Ankita, Lauren and I arrived in San Sebastian on a rainy weekend. We were kind of bummed about the weather, but the city was beautiful nonetheless! We were anticipating the food to be the highlight of our trip anyway.
San Sebastian is in the Basque region of Spain, way up in the northwest of the peninsula, right on the water. It took us about 5 hours by bus to get there.
The city is best known for its gastronomic society. It is known as one of the food capitals in the world, with 3 Michelin rated three-star restaurants out of the only 81 in the world. People here live to eat, never eat to live. It is an art that is truly appreciated and runs in the blood of all the locals.
As soon as we got there, we were starving, and headed straight to the Old Quarter to bar hop for some pintxos. Pintxos are similar to tapas, but smaller. They’re bite sized portions of Basque goodness, and the majority are made with seafood. And although they’re small, they’re surprisingly filling! Many of the bars are lined up with plates upon plates of pintxos, and you go around with a plate picking and choosing which ones you’d like. Normally each pintxo costs around 1,5€ to 3€ each.
These are the first pintxos I had in San Sebastian. Left to right: 1) a shrimp on top of a tuna + mayo mixture, all in a small tart with some lettuce. 2) bread topped with provolone cheese, jamón, bleu cheese, and an anchovy. 3) bread topped with crab + sweet mayo mixture, topped with a thin slice of salmon. Next, we headed out to the bars!
The first was a dive bar with a lot of good music and interesting beers. The second was a really trendy bar that we stumbled upon, right next to the Iglesia de Santa María. Here we ordered three of our first ever Kalimotxos, which is a mixture of half parts red wine and half Coca-Cola. It originated from the Basque region and is a popular mixed drink all throughout Spain.
We were having a nice time at this bar, when a very drunken and zoned out looking man came up to us, asking where we were from. He just kept staring at us inbetween sentences, which made for very awkward moments. He asked if Ankita was of South American origin (LOL, no she is actually Indian). And after we kind of looked at each other and laughed..It was then that he coined the motto for the rest of the trip as he said (out of nowhere) in his drunken stupor: “Don’t panic. Don’t lose control.”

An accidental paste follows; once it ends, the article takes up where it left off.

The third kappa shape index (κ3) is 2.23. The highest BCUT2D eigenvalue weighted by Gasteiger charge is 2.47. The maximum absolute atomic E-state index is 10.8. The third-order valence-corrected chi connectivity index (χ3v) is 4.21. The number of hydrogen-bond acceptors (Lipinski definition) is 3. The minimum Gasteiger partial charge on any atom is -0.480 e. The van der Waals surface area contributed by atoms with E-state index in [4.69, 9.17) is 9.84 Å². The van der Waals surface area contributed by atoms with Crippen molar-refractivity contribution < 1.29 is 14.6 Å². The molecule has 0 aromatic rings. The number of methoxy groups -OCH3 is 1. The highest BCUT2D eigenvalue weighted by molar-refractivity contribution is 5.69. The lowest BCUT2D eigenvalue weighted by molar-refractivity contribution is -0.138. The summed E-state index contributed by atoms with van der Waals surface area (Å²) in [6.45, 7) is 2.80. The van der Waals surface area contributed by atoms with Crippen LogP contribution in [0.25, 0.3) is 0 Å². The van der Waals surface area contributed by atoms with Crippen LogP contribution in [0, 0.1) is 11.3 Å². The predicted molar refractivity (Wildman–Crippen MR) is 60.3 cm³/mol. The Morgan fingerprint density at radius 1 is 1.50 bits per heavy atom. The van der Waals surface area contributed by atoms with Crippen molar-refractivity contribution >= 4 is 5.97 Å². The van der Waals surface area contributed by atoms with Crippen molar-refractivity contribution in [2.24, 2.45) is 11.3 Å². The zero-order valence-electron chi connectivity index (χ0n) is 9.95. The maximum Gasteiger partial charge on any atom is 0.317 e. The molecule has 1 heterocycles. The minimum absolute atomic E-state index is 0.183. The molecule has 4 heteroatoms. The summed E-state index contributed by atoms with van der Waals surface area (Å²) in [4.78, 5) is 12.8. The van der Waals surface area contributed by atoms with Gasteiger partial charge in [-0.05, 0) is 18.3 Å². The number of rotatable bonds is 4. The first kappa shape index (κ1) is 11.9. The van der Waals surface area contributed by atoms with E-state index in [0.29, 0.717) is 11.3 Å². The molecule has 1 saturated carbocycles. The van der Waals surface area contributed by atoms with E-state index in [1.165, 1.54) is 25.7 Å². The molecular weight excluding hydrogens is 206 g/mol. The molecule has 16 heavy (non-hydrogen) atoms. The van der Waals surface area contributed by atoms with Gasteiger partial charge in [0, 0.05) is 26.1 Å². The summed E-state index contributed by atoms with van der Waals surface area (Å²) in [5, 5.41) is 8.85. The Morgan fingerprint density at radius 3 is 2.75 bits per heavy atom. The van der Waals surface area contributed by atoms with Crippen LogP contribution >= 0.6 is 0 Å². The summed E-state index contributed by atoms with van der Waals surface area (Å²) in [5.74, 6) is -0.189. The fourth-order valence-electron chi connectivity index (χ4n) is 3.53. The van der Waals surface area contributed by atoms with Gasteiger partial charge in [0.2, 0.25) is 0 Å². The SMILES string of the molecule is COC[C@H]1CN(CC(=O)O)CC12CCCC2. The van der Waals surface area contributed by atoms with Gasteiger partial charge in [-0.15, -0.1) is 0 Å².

Our first stop the next morning was Catedral del Buen Pastor de San Sebastián. The stained glass windows were so beautiful!
Afterwards, we commenced our search for Haizea Bar, a pintxos landmark that Anthony Bourdain featured on his show on his trip to San Sebastian. After a long walk and getting lost for a while, we finally found it! But it was closed.. we figured that it was because it wasn’t lunchtime yet, but the hours weren’t posted either. Luckily, I spotted an open crack in one of the side doors, and peeked in (so creepy I know). I realized there were people in the kitchen! We got one of the cooks’ attention, and sadly, she told us that they were closed throughout the weekend for a long vacation. So we said goodbye to Haizea and headed back to the Old Quarter to begin our bar hop. Our first stop? Bar Txalupa!
All bar countertops are covered with plates piled high with pintxos. You grab a plate, pick and choose which ones you prefer, and choose a glass of wine.
San Sebastian, and the Basque region as a whole, is known for its special sidra, or cider. It’s a mildly alcoholic apple cider, and in my opinion, it’s a perfect pairing for pintxos because it has a sharp, bittersweet taste that completely clears your palate after each pinxto, so you can taste all the flavors that are packed into each bite. The cider is normally poured with the arm extended upwards and the glass held downwards, so that air bubbles can get into the drink, giving it a bubbly, carbonated texture.